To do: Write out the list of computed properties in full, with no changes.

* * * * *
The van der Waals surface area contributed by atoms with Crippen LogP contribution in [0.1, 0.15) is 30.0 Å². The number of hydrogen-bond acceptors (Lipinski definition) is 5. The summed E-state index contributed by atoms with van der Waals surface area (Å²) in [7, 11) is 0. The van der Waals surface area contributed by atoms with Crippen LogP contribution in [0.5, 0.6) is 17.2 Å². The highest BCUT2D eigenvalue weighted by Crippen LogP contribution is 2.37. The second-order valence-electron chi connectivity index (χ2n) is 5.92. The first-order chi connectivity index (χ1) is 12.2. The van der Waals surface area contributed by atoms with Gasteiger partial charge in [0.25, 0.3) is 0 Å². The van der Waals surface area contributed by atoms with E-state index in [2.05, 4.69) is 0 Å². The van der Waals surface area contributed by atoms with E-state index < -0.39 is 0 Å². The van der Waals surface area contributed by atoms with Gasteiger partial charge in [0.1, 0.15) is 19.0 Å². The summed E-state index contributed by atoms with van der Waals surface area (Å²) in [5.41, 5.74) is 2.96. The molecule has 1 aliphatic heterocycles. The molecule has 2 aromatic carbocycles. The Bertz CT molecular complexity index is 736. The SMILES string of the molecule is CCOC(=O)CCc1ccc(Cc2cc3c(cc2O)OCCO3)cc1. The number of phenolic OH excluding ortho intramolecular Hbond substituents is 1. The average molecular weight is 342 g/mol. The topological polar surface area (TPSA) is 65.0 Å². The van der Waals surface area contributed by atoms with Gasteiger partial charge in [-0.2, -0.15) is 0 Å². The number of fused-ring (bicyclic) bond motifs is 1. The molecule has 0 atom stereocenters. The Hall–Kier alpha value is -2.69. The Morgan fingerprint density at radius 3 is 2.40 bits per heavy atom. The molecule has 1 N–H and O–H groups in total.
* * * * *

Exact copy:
The van der Waals surface area contributed by atoms with Crippen LogP contribution in [0.1, 0.15) is 30.0 Å². The number of hydrogen-bond acceptors (Lipinski definition) is 5. The summed E-state index contributed by atoms with van der Waals surface area (Å²) in [7, 11) is 0. The van der Waals surface area contributed by atoms with Crippen LogP contribution in [0.5, 0.6) is 17.2 Å². The highest BCUT2D eigenvalue weighted by Crippen LogP contribution is 2.37. The second-order valence-electron chi connectivity index (χ2n) is 5.92. The first-order chi connectivity index (χ1) is 12.2. The van der Waals surface area contributed by atoms with Gasteiger partial charge in [0.25, 0.3) is 0 Å². The van der Waals surface area contributed by atoms with E-state index in [2.05, 4.69) is 0 Å². The van der Waals surface area contributed by atoms with E-state index < -0.39 is 0 Å². The van der Waals surface area contributed by atoms with Gasteiger partial charge in [0.1, 0.15) is 19.0 Å². The summed E-state index contributed by atoms with van der Waals surface area (Å²) in [5.41, 5.74) is 2.96. The molecule has 1 aliphatic heterocycles. The molecule has 2 aromatic carbocycles. The Bertz CT molecular complexity index is 736. The SMILES string of the molecule is CCOC(=O)CCc1ccc(Cc2cc3c(cc2O)OCCO3)cc1. The number of phenolic OH excluding ortho intramolecular Hbond substituents is 1. The average molecular weight is 342 g/mol. The topological polar surface area (TPSA) is 65.0 Å². The van der Waals surface area contributed by atoms with Gasteiger partial charge in [-0.2, -0.15) is 0 Å². The number of fused-ring (bicyclic) bond motifs is 1. The molecule has 0 atom stereocenters. The Hall–Kier alpha value is -2.69. The Morgan fingerprint density at radius 3 is 2.40 bits per heavy atom. The molecule has 1 N–H and O–H groups in total.